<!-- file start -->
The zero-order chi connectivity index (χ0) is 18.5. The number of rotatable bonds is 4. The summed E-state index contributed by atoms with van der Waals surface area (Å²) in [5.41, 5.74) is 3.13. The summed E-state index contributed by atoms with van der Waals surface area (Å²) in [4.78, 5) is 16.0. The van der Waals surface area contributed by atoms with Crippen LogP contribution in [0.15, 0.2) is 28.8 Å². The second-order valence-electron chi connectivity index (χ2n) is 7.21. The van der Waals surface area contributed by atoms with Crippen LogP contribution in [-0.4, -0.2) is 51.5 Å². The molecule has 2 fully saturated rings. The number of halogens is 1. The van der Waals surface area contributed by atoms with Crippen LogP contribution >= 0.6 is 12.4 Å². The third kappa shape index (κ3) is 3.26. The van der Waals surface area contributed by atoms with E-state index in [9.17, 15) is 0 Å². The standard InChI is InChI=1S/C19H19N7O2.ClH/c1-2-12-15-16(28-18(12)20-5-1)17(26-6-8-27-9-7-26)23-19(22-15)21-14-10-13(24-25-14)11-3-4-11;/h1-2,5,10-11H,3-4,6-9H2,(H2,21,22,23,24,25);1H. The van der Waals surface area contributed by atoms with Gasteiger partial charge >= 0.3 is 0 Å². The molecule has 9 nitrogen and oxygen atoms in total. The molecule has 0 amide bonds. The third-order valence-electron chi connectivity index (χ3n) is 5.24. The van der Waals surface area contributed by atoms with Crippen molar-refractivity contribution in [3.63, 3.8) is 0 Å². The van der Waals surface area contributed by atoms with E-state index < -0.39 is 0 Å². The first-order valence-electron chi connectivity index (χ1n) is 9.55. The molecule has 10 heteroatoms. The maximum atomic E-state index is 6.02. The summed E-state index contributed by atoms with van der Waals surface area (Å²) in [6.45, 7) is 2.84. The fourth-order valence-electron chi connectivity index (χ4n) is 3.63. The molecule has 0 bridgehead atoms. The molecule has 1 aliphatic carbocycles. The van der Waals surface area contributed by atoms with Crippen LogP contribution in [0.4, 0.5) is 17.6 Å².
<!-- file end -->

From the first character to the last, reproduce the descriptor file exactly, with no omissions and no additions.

The zero-order chi connectivity index (χ0) is 18.5. The number of rotatable bonds is 4. The summed E-state index contributed by atoms with van der Waals surface area (Å²) in [5.41, 5.74) is 3.13. The summed E-state index contributed by atoms with van der Waals surface area (Å²) in [4.78, 5) is 16.0. The van der Waals surface area contributed by atoms with Crippen LogP contribution in [0.15, 0.2) is 28.8 Å². The second-order valence-electron chi connectivity index (χ2n) is 7.21. The van der Waals surface area contributed by atoms with Crippen LogP contribution in [-0.4, -0.2) is 51.5 Å². The molecule has 2 fully saturated rings. The number of halogens is 1. The van der Waals surface area contributed by atoms with Crippen LogP contribution >= 0.6 is 12.4 Å². The third kappa shape index (κ3) is 3.26. The van der Waals surface area contributed by atoms with E-state index in [9.17, 15) is 0 Å². The standard InChI is InChI=1S/C19H19N7O2.ClH/c1-2-12-15-16(28-18(12)20-5-1)17(26-6-8-27-9-7-26)23-19(22-15)21-14-10-13(24-25-14)11-3-4-11;/h1-2,5,10-11H,3-4,6-9H2,(H2,21,22,23,24,25);1H. The van der Waals surface area contributed by atoms with Gasteiger partial charge >= 0.3 is 0 Å². The molecule has 9 nitrogen and oxygen atoms in total. The molecule has 0 amide bonds. The third-order valence-electron chi connectivity index (χ3n) is 5.24. The van der Waals surface area contributed by atoms with Crippen molar-refractivity contribution in [3.63, 3.8) is 0 Å². The van der Waals surface area contributed by atoms with E-state index < -0.39 is 0 Å². The first-order valence-electron chi connectivity index (χ1n) is 9.55. The molecule has 10 heteroatoms. The maximum atomic E-state index is 6.02. The summed E-state index contributed by atoms with van der Waals surface area (Å²) in [6.45, 7) is 2.84. The fourth-order valence-electron chi connectivity index (χ4n) is 3.63. The molecule has 0 bridgehead atoms. The molecule has 1 aliphatic carbocycles. The van der Waals surface area contributed by atoms with Crippen LogP contribution in [0.4, 0.5) is 17.6 Å².